Because of those risks, federally funded scientists who want to put new genes into patients must first convince the NIH and the FDA that the potential for harm is outweighed by potential benefits. Privately funded researchers generally submit their proposals for review as well, although they don't have to.
No regulations specifically preclude the use of genes for cosmetic purposes, and until recently none seemed necessary. But in March, after months of internal debate, NIH officials changed the equation by approving for the first time a gene therapy experiment in people who were not sick.
But as researchers and regulators discussed at last month's meeting, the line between treatment and enhancement won't be easy to draw.
"The central question is, `What is a disease?' " Friedmann said. "Disease is a spectrum, spanning from what we all clearly believe to be disease . . . to someone like me who would clearly benefit from a hair transplant."
Friedmann, at least, may be in luck. A San Diego company that specializes in getting genes into hair follicles already is developing a gene-laden lotion that would be rubbed into the scalp to reverse baldness. It's also experimenting with genes that will make gray hair grow dark again and to make straight hair grow curly -- a truly permanent permanent.
"Genetic enhancement is going to happen," said University of Southern California gene therapist W. French Anderson. "Congress is not going to pass a law keeping you from curing baldness."
Anderson is one of many scientists urging the government to postpone for as long as possible that inevitability. But the ethical arguments against cosmetic gene therapy are not open and shut. After all, no one is against improvements in diet to help children grow taller, or better schools to help them learn. What's wrong with using genes to accomplish those goals?
Moreover, cosmetic gene therapy would not affect eggs or sperm (that kind of gene therapy, in which acquired traits could be passed to children, is technically more difficult and is widely considered to be a decade or more in the future), so arguments against engineering future generations do not apply. And old-fashioned cosmetic surgery has been around for decades with little apparent damage to the social fabric.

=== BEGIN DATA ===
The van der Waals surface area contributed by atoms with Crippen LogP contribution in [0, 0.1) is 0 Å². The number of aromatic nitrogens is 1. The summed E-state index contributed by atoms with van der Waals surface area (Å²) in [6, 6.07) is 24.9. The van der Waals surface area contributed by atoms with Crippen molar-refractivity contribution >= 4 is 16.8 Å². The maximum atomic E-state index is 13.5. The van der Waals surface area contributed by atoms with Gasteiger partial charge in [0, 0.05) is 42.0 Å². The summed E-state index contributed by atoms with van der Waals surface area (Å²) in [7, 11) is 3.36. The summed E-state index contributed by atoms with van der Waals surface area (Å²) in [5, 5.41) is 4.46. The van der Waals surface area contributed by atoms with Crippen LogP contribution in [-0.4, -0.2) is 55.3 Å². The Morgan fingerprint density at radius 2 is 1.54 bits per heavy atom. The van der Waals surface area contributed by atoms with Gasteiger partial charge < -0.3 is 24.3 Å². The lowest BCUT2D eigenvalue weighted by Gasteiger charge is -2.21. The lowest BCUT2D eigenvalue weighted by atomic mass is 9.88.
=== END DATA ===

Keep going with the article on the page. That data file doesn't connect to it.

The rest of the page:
Some experts suggest that genetic enhancement bothers people because it represents a kind of "cheating" more fundamental than that of cosmetic surgery. For example, scientists already know that a gene called IGF-1, which makes muscles grow, could be valuable to an athlete heading for an Olympic meet -- and would be virtually impossible to test for, since IGF-1 occurs naturally in the body. But as with steroid use and "blood doping," gene enhancement would undercut the Olympic spirit of earning rewards through hard work and training, said Case Western Reserve University ethicist Eric Juengst.
Others note that one person's cosmetic concern is another person's medical problem. Obesity, for instance, is a serious medical condition as well as an unpopular aesthetic. How should regulators view gene therapy for weight loss?
That question may soon be more than hypothetical, said Case Western researcher Hunt Willard. Scientists already have identified a gene that, when mutated, causes Prader-Willi syndrome, a disease characterized by a huge appetite and extreme overeating.
"If one copy of that [normal] gene keeps people from overeating, maybe two or three copies of this gene will be the new Jenny Craig," Willard said, referring to the popular weight-loss plan.
In fact, only rarely will cosmetic gene therapy be that simple. Very few traits are encoded by a single gene, and many genes do more than one thing. Researchers announced two weeks ago, for example, that IGF-1 enhances the growth of prostate tumors -- a big price to pay for bigger biceps. Similarly, children with the Prader-Willi mutation are not only obese but also are uniformly extremely cheerful. That suggests the gene plays a role in mood as well as appetite, and that injections of the normal gene may change more than a person's weight.
"The question is," Evans asked, "will you then have people who are very thin but miserable?"